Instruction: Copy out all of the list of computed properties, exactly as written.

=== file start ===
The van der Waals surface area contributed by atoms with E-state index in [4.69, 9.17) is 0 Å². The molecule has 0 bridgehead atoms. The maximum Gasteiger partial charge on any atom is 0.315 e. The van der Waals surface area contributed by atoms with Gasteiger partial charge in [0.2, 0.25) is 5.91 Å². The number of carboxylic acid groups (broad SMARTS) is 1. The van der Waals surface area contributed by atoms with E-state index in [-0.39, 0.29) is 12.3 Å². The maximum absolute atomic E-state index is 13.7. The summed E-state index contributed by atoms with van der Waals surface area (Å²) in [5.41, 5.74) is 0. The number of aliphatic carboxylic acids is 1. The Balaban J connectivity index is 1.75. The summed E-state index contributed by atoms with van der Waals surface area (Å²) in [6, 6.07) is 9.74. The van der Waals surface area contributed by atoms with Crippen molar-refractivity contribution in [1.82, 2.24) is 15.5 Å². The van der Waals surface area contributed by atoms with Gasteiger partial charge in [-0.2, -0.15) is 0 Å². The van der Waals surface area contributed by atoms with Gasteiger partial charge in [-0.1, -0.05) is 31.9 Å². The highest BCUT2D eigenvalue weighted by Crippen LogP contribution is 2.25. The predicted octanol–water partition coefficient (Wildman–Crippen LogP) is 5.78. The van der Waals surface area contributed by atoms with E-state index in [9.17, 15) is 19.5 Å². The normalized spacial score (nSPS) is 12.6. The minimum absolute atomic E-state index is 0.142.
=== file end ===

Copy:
The van der Waals surface area contributed by atoms with E-state index in [4.69, 9.17) is 0 Å². The molecule has 0 bridgehead atoms. The maximum Gasteiger partial charge on any atom is 0.315 e. The van der Waals surface area contributed by atoms with Gasteiger partial charge in [0.2, 0.25) is 5.91 Å². The number of carboxylic acid groups (broad SMARTS) is 1. The van der Waals surface area contributed by atoms with E-state index in [-0.39, 0.29) is 12.3 Å². The maximum absolute atomic E-state index is 13.7. The summed E-state index contributed by atoms with van der Waals surface area (Å²) in [5.41, 5.74) is 0. The number of aliphatic carboxylic acids is 1. The Balaban J connectivity index is 1.75. The summed E-state index contributed by atoms with van der Waals surface area (Å²) in [6, 6.07) is 9.74. The van der Waals surface area contributed by atoms with Crippen molar-refractivity contribution in [1.82, 2.24) is 15.5 Å². The van der Waals surface area contributed by atoms with Gasteiger partial charge in [-0.2, -0.15) is 0 Å². The van der Waals surface area contributed by atoms with Gasteiger partial charge in [-0.1, -0.05) is 31.9 Å². The highest BCUT2D eigenvalue weighted by Crippen LogP contribution is 2.25. The predicted octanol–water partition coefficient (Wildman–Crippen LogP) is 5.78. The van der Waals surface area contributed by atoms with E-state index in [9.17, 15) is 19.5 Å². The normalized spacial score (nSPS) is 12.6. The minimum absolute atomic E-state index is 0.142.